Instructors’ and students’ assessments. Richmond, KY: Eastern Kentucky University.
ERIC Document No. ED 429469.
Hirst, P. H. (1974). Knowledge and the curriculum: A collection of philosophical papers.
London: Routledge & Kegan Paul.
Johnson, D. W., Johnson, R. T., & Smith, K. A. (2000). Constructive controversy. Change, 3,
35-39.
Justiz, M. J. (1997). Collaborating for success: Case history of a school-college partnership.
Educational Record, 78(2), 31-38.
Kapp, E. (2009). Improving student teamwork in a collaborative project-based course. College
Teaching, 57(3), 139-143.
Kluth, P. & Straut, D. (2003). Do as we say and as we do: Teaching and modeling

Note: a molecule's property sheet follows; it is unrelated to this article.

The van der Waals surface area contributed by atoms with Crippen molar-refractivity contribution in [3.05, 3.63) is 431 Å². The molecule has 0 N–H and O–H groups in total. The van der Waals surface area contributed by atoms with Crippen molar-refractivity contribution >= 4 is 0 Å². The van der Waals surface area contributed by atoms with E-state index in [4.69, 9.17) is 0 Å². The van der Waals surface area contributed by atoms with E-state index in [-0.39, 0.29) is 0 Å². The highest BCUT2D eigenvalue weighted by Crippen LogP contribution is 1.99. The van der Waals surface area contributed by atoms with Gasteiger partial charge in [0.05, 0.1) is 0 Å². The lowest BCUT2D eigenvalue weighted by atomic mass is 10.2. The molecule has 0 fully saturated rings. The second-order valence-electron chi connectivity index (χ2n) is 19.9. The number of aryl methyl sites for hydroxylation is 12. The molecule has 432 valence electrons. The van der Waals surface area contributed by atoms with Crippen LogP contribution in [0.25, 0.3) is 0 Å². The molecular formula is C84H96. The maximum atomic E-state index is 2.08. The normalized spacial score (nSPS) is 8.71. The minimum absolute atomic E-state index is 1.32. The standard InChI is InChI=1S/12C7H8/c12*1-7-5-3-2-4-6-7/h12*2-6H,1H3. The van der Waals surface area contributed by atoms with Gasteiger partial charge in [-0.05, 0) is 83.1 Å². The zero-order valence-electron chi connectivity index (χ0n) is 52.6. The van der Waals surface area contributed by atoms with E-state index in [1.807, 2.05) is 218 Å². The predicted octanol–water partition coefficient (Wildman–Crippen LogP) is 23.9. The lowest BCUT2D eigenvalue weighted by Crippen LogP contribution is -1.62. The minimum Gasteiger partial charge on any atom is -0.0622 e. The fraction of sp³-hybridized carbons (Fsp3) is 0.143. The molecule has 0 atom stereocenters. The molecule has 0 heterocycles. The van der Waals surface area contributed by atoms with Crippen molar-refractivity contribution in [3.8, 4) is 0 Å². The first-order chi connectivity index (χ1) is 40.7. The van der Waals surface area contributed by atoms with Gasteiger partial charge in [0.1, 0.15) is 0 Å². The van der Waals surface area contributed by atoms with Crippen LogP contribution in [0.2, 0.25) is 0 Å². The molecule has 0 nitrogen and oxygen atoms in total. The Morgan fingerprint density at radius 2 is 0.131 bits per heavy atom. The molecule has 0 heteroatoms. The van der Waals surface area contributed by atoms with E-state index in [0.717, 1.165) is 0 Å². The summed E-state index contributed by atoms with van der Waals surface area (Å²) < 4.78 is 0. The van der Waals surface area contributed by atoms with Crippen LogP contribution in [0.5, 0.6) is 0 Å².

collaborative practice in the university classroom. Journal of Teacher Education, 54(3),
228-240.
Kulynych, J. J. (1998). Crossing disciplines: Postmodernism and democratic education.
College Teaching, 46(4), 144-149.
Letterman, M. R. & Dugan, K. B. (2004). Team teaching a cross-disciplinary honors course:
Preparation and development. College Teaching, 52(2), 76-81.
Mid-Continent Regional Educational Laboratory (1993). Learner-centered psychological
principles: Guidelines for school redesign and reform. Denver, CO: Author.
Murawski, W. W. & Swanson, H. L. (2001). A meta-analysis of co-teaching research.
Remedial and Special Education, 22(5), 258-267.
National Council of Teachers of Mathematics. (2000). Principles and standards for school
mathematics. Reston, VA: Author.
National Research Council. (1996). National science education standards. Washington, DC:
National Academy Press.
National Science Teachers Association. (1997). NSTA pathways to the science standards:
Guidelines for moving the vision into practice (Elementary school edition). Arlington,
VA: Author.